HYPERPLASIA – An increase in the rate of mitosis and therefore cell number.
METAPLASIA – A change in cell or tissue structure.
DYSPLASIA – Irregular cell or tissue structure. Often considered a potentially cancerous change.
NEOPLASIA – Growth of cells and tissue into new areas, resulting in a tumor. May be benign or malignant.
INFLAMMATION – A protective response of tissue to injury or infection. Causes an increase in blood flow and pain in the affected region, as well as leukocytosis.
PYROGENS – Chemicals that cause a fever.
LEUKOCYTOSIS – An increase in the number of white blood cells to more than 10,000 per mm3. A WBC count of 15,000-25,000 commonly occurs as a result of infection, inflammation, or hemorrhage.
EXUDATE – The excess fluid that accumulates at the site of inflammation. Contains a high level of proteins and neutrophils when compared to normal tissue fluid.
SEROUS EXUDATES – A thin, clear, watery fluid that accumulates at the site of inflammation.
PURULENT EXUDATE – A thick, creamy white or yellow fluid that accumulates at the site of inflammation. Also called pus.
SUPPURATIVE INFLAMMATION – A response to injury or infection that leads to the production of pus.
REGENERATION – . Replacing damaged tissue through the process of mitosis, restoring the tissue to its original condition
REPAIR – Replacing damaged tissue with scar tissue.
ADHESIONS – The binding together of two surfaces by scar tissue.
KELOID SCARRING – The over production of scar tissue that sometimes occurs in the dermis and subcutaneous layer and results in a mass of scar tissue that is often tender or painful.
CONTRACTURE – The shortening of scar tissue over time OR the shortening of muscle tissue as a result of fibrotic changes.
STENOSIS – The narrowing of any canal or opening, such as the intestine, a blood vessel, of a heart valve.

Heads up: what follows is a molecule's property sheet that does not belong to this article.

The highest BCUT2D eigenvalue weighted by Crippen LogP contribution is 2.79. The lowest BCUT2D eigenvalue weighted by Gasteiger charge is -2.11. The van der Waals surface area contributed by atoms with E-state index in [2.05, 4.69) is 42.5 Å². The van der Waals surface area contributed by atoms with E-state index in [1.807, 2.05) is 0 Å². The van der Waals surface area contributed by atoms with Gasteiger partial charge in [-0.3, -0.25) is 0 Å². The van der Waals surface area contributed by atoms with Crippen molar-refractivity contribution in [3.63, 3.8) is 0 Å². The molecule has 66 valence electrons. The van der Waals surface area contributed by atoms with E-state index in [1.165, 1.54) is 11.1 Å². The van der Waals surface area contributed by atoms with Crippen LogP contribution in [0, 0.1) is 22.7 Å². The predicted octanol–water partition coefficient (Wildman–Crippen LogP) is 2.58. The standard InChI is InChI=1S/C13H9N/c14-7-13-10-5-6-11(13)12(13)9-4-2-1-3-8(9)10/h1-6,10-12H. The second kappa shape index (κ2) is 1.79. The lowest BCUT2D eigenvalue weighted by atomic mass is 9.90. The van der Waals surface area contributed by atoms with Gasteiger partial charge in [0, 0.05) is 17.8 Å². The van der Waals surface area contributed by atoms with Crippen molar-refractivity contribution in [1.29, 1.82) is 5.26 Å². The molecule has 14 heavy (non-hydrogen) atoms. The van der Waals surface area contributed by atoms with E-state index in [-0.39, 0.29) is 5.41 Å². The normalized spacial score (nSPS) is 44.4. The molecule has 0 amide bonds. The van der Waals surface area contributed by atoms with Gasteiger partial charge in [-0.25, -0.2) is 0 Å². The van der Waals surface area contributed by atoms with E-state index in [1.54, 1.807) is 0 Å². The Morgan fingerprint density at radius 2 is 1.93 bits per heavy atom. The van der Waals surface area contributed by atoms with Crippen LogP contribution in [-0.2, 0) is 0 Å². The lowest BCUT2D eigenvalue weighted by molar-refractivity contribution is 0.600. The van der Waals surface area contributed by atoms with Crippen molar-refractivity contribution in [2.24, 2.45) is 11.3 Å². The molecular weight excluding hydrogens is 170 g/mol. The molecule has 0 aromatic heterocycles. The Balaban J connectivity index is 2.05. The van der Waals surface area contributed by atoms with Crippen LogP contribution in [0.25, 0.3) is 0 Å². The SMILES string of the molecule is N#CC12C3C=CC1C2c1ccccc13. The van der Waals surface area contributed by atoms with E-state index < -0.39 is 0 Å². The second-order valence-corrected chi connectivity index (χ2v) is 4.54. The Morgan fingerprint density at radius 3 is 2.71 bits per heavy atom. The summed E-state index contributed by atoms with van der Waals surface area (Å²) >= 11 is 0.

SCLEROSIS – The process of hardening. Can occur as the result of scar formation or the accumulation of deposits known as plaques.
NECROSIS – Tissue death.
PRODROMAL STAGE – An early stage in the development of a disease or infection that is characterized by a lack of appetite and lack of energy. The time when a person feels as if they are “coming down with something”.
ANAPHYLAXIS – A severe, systemic allergic response that is characterized by vasodilation (which causes a severe drop in blood pressure) and bronchoconstriction (resulting in severe difficulty in breathing).
IMMUNOSURVEILLANCE – The immune system’s constant search for an antigen.
IMMUNOTOLERANCE – The immune system’s ability to recognize and not attack normally occurring tissues within the body
INCUBATION – The development of an infection from the time the infectious organism enters the body until the appearance of the first clinical signs and symptoms.
ACUTE STAGE – The time during an infection when clinical signs and symptoms begin to develop
BENIGN – A nonmalignant neoplasm.
ANGIOGENESIS – The development of new blood vessels, especially capillaries.
TUMOR MARKERS – Proteins produced by tumor cells that can be detected in screening tests of the person’s blood.
CARCINOMA – A malignancy that originates in epithelial tissues.
SARCOMA – A malignancy that originates in connective tissue.
GLIOMA – A malignancy that originates within the tissue of the central nervous system.
CARCINOGENESIS – The process of developing a malignant neoplasm.
INITIATORS (of cancer) – Carcinogens that increase the rate of cancer cell production by activating oncogenes.
PROMOTERS (of cancer) – Carcinogens that decrease the body’s ability to find and fight cancer cells by damaging tumor suppressing genes.
Created by: BOMLT